One of the most common forms of violence against women is intimate partner violence (IPV), a public health issue affecting one in three women globally and one in four in the nation (World Health Organization [WHO], 2016). IPV produces long-term impressions as it is defined as any behavior within an intimate relationship that causes physical, psychological or sexual harm (WHO, 2016). Women affected by IPV are inclined to isolate themselves socially decreasing their participation in daily routines (Gorde et al., 2004). The prolonged preclusion of women from necessary/meaningful occupations such as child rearing and social interaction is a conflict outside their control and is identified as occupational deprivation (OD) (Whiteford, 2010). This problem concerns different disciplines such as psychology, nursing, social work, law enforcement, and occupational therapy. The authors of this exploratory paper searched the databases of EBSCOHost, ProQuest, and Google Scholar to identify articles relevant to the topic from a variety of fields. Limitations of these studies included articles geared to (a) violence against women (b) violence occurring within heterosexual relationships (c) specific IPV service providers (d) proposed solutions for programs within the United States. This exploratory paper investigates the OD of women affected by IPV by understanding the perspectives, experiences, and recovery process to inform health professionals when working with survivors of IPV. Overall there is a need for collaboration among disciplines to further address OD in IPV.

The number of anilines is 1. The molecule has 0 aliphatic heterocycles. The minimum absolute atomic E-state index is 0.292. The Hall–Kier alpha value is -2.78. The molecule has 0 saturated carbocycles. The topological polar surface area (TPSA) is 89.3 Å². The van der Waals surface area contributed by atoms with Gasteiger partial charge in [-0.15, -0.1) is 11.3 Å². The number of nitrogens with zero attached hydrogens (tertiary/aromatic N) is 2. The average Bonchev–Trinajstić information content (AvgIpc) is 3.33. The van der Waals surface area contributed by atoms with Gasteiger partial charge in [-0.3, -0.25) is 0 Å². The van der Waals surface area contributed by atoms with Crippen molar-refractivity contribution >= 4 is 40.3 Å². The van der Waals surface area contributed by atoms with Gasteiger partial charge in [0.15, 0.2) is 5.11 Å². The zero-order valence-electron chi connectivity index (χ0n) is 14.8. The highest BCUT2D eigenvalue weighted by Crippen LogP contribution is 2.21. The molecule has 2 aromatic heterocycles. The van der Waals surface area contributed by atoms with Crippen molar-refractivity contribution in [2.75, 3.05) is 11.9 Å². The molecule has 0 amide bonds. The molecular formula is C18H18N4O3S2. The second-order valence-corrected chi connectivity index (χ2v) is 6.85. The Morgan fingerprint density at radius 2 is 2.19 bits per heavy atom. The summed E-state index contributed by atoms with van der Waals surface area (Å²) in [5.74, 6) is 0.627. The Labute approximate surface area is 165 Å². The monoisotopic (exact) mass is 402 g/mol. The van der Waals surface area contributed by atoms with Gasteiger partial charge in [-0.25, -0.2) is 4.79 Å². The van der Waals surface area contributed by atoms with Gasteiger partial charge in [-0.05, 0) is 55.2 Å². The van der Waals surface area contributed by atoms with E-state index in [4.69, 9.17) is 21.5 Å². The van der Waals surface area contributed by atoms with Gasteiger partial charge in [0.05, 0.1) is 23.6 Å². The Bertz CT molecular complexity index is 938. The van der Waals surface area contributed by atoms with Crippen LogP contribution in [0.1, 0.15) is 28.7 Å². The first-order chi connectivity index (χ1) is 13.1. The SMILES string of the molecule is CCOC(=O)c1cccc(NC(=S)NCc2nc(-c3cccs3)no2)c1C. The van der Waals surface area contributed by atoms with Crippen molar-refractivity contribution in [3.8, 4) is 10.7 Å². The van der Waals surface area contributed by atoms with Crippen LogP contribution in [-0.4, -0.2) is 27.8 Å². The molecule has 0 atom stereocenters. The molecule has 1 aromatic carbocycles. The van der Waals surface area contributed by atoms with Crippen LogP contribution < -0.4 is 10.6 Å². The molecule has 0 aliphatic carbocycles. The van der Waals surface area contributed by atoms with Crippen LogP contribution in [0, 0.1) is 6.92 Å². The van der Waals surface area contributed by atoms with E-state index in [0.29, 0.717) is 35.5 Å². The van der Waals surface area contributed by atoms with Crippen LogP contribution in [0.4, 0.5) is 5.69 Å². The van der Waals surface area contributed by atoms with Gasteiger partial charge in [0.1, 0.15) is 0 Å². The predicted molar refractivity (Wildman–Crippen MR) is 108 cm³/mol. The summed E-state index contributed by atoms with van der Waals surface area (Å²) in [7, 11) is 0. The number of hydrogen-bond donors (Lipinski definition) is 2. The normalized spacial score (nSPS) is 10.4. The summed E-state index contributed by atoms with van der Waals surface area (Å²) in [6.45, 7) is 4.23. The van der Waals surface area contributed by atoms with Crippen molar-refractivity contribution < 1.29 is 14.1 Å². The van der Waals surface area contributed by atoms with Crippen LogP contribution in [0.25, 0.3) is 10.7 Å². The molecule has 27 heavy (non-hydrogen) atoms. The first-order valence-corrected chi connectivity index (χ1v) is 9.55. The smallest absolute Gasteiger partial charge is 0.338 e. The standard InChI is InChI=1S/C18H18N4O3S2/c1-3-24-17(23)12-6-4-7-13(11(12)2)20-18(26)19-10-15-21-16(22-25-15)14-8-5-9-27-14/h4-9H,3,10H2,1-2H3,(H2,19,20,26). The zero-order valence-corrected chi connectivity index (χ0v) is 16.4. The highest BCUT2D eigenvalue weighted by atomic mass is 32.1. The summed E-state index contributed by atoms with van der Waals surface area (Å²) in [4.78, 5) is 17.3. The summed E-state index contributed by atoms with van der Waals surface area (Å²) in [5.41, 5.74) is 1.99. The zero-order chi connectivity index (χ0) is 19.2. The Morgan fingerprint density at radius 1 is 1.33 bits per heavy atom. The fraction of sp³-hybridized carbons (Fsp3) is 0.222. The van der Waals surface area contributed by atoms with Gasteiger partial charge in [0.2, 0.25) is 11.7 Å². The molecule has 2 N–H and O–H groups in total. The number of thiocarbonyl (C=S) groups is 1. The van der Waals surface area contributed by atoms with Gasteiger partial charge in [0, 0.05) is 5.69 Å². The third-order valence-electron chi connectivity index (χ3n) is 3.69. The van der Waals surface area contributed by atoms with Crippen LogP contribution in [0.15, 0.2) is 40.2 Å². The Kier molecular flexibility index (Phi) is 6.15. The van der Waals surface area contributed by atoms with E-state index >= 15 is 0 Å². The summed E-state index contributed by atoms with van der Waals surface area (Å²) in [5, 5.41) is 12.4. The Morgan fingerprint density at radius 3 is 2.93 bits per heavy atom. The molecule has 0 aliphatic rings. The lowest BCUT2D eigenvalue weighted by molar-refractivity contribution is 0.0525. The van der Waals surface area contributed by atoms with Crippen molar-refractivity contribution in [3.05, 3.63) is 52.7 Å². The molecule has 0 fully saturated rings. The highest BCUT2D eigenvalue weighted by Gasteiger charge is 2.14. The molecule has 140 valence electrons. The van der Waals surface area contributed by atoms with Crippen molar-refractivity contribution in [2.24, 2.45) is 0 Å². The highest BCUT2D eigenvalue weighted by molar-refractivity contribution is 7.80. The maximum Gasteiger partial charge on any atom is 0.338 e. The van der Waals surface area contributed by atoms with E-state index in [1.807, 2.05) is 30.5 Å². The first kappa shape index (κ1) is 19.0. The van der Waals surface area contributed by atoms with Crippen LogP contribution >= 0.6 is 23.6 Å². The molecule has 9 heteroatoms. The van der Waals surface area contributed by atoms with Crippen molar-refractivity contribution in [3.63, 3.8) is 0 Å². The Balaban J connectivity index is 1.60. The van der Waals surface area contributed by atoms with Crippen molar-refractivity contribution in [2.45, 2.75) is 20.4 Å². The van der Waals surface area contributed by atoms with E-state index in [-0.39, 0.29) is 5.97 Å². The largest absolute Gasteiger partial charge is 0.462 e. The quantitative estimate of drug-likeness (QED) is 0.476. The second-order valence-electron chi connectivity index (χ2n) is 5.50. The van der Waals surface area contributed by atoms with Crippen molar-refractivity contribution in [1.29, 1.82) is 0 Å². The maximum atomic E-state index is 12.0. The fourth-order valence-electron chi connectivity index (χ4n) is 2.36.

Wray, Chane' and Granada, Cheryl Mae
"The Interprofessional Exploration of Occupational Deprivation (OD) in Intimate Partner Violence (IPV) to inform the Health Professional,"
OCCUPATION: A Medium of Inquiry for Students, Faculty & Other Practitioners Advocating for Health through Occupational Studies: Vol. 3
, Article 3.
Available at: https://nsuworks.nova.edu/occupation/vol3/iss1/3